While here in Singapore the massive rental hikes would make one believe times are booming, I do feel that this property-based bubble seen in HK, Singapore and parts of China is being driven by emotional factors outside of normal market forces.
But disregarding my gloomy rental prospects next year, the notion of exposure to Asia’s fast growth markets is an underutilised tool in assessing longer term competitive positioning. I’m not a huge fan of long term scenario planning for CI purposes (I am a huge fanboy of Sales Intelligence), but this is one analysis tool that I feel makes a lot of sense to conduct on a regular basis if you’re operating in the region.
Some things to consider:
- How many markets are your competitors exposed? You would think the greater the number, the more risk is avoided through diversity. Not the case as we saw during the East Asian Economic Crisis in the late 90’s.
- How embedded are your competitors in these markets? A sales office and 10 staff, or hundreds, if not thousands in Sales, Marketing and R&D?
- Is your competitor centrally organised or decentralised? A head office where the majority of regional branches are sales or partner management may ride out economic difficulty better than one that has a replicated business in each country, replete with Marketing, Management, etc.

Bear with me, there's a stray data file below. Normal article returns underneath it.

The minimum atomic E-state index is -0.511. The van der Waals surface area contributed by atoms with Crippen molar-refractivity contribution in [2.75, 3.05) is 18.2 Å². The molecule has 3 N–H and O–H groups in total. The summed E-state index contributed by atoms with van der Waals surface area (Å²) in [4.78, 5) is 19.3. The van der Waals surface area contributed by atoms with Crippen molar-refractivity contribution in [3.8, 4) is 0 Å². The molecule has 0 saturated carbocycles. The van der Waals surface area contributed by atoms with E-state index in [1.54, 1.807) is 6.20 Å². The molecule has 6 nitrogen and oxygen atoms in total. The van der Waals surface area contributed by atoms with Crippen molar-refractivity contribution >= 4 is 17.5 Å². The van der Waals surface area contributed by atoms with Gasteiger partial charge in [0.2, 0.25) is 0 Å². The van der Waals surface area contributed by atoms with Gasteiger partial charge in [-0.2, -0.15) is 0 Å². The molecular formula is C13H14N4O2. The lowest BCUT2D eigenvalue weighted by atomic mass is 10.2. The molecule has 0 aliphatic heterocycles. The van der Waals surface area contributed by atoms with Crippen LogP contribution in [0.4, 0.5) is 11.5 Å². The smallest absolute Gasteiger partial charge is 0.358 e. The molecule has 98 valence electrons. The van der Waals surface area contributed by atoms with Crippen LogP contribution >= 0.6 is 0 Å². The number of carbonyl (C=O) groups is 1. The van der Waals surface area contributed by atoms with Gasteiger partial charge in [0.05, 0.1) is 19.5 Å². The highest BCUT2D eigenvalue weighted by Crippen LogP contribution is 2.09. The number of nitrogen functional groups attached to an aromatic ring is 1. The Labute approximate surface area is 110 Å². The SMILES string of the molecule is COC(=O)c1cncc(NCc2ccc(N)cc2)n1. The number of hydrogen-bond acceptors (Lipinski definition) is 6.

- How dependent is your competitors on partners and from what country? In many cases there is much interaction between local systems integrators and ISV’s. Does the loss or degradation of one partner base effect other countries disproportionately?
These are but a few examples of the analysis you could undertake, but all centre around the concept Gartner uses in its Magic Quadrants, “the ability to execute”. Execution in APAC speaks louder than strategic positioning. Use that concept to show how your competitors execution tactics may be effected by adverse economic strife here in Asia.